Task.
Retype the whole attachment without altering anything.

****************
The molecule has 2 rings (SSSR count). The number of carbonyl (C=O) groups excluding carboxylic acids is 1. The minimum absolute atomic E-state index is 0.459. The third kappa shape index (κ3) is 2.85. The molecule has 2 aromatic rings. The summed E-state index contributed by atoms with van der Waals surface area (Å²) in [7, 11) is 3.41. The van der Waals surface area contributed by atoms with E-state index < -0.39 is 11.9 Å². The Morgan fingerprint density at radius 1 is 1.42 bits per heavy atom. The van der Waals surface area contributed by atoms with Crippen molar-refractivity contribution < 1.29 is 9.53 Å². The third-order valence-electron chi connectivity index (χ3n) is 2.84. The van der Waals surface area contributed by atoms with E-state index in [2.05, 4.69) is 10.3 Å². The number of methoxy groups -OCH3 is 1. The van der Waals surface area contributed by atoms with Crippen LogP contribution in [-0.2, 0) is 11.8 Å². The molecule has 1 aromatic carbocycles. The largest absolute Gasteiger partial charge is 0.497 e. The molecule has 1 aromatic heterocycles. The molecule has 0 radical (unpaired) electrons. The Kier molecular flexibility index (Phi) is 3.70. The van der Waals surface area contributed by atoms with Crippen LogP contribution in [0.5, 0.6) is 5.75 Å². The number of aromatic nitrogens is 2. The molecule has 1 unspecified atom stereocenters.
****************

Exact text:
The molecule has 2 rings (SSSR count). The number of carbonyl (C=O) groups excluding carboxylic acids is 1. The minimum absolute atomic E-state index is 0.459. The third kappa shape index (κ3) is 2.85. The molecule has 2 aromatic rings. The summed E-state index contributed by atoms with van der Waals surface area (Å²) in [7, 11) is 3.41. The van der Waals surface area contributed by atoms with E-state index < -0.39 is 11.9 Å². The Morgan fingerprint density at radius 1 is 1.42 bits per heavy atom. The van der Waals surface area contributed by atoms with Crippen molar-refractivity contribution < 1.29 is 9.53 Å². The third-order valence-electron chi connectivity index (χ3n) is 2.84. The van der Waals surface area contributed by atoms with E-state index in [2.05, 4.69) is 10.3 Å². The number of methoxy groups -OCH3 is 1. The van der Waals surface area contributed by atoms with Crippen LogP contribution in [-0.2, 0) is 11.8 Å². The molecule has 1 aromatic carbocycles. The largest absolute Gasteiger partial charge is 0.497 e. The molecule has 1 aromatic heterocycles. The molecule has 0 radical (unpaired) electrons. The Kier molecular flexibility index (Phi) is 3.70. The van der Waals surface area contributed by atoms with Crippen LogP contribution in [0.5, 0.6) is 5.75 Å². The number of aromatic nitrogens is 2. The molecule has 1 unspecified atom stereocenters.